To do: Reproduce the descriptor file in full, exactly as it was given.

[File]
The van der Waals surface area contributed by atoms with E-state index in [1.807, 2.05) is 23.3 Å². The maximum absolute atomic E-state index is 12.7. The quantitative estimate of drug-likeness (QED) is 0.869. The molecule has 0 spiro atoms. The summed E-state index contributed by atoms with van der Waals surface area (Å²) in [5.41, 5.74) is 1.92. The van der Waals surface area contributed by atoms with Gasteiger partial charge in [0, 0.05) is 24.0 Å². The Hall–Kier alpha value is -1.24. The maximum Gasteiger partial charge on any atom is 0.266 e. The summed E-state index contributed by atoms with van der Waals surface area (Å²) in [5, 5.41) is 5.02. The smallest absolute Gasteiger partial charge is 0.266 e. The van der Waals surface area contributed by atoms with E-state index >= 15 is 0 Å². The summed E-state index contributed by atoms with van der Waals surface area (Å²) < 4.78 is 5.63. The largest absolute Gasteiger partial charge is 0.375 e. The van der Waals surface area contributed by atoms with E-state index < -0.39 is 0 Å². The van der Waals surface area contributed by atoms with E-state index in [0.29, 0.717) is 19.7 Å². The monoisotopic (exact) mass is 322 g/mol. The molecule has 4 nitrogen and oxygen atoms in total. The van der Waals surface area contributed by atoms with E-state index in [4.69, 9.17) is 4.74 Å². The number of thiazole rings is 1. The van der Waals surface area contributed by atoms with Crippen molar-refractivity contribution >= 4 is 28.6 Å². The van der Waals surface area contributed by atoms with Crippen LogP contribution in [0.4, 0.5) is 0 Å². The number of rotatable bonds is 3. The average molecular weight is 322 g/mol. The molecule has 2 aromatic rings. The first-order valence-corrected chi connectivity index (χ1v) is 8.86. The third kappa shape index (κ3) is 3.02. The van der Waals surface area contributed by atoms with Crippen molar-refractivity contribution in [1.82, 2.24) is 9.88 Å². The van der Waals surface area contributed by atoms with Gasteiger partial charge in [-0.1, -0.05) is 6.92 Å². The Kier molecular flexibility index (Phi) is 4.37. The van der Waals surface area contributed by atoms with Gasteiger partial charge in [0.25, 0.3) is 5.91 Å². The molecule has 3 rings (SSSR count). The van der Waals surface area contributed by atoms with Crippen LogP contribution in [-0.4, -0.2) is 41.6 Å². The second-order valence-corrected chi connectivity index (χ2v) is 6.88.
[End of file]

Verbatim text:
The van der Waals surface area contributed by atoms with E-state index in [1.807, 2.05) is 23.3 Å². The maximum absolute atomic E-state index is 12.7. The quantitative estimate of drug-likeness (QED) is 0.869. The molecule has 0 spiro atoms. The summed E-state index contributed by atoms with van der Waals surface area (Å²) in [5.41, 5.74) is 1.92. The van der Waals surface area contributed by atoms with Gasteiger partial charge in [0, 0.05) is 24.0 Å². The Hall–Kier alpha value is -1.24. The maximum Gasteiger partial charge on any atom is 0.266 e. The summed E-state index contributed by atoms with van der Waals surface area (Å²) in [5, 5.41) is 5.02. The smallest absolute Gasteiger partial charge is 0.266 e. The van der Waals surface area contributed by atoms with E-state index >= 15 is 0 Å². The summed E-state index contributed by atoms with van der Waals surface area (Å²) < 4.78 is 5.63. The largest absolute Gasteiger partial charge is 0.375 e. The van der Waals surface area contributed by atoms with E-state index < -0.39 is 0 Å². The van der Waals surface area contributed by atoms with E-state index in [0.29, 0.717) is 19.7 Å². The monoisotopic (exact) mass is 322 g/mol. The molecule has 4 nitrogen and oxygen atoms in total. The van der Waals surface area contributed by atoms with E-state index in [4.69, 9.17) is 4.74 Å². The number of thiazole rings is 1. The van der Waals surface area contributed by atoms with Crippen molar-refractivity contribution >= 4 is 28.6 Å². The van der Waals surface area contributed by atoms with Crippen LogP contribution in [0.4, 0.5) is 0 Å². The number of rotatable bonds is 3. The average molecular weight is 322 g/mol. The molecule has 2 aromatic rings. The first-order valence-corrected chi connectivity index (χ1v) is 8.86. The third kappa shape index (κ3) is 3.02. The van der Waals surface area contributed by atoms with Crippen molar-refractivity contribution in [1.82, 2.24) is 9.88 Å². The van der Waals surface area contributed by atoms with Gasteiger partial charge in [-0.1, -0.05) is 6.92 Å². The Kier molecular flexibility index (Phi) is 4.37. The van der Waals surface area contributed by atoms with Gasteiger partial charge in [0.25, 0.3) is 5.91 Å². The molecule has 3 rings (SSSR count). The van der Waals surface area contributed by atoms with Crippen LogP contribution in [-0.4, -0.2) is 41.6 Å². The second-order valence-corrected chi connectivity index (χ2v) is 6.88.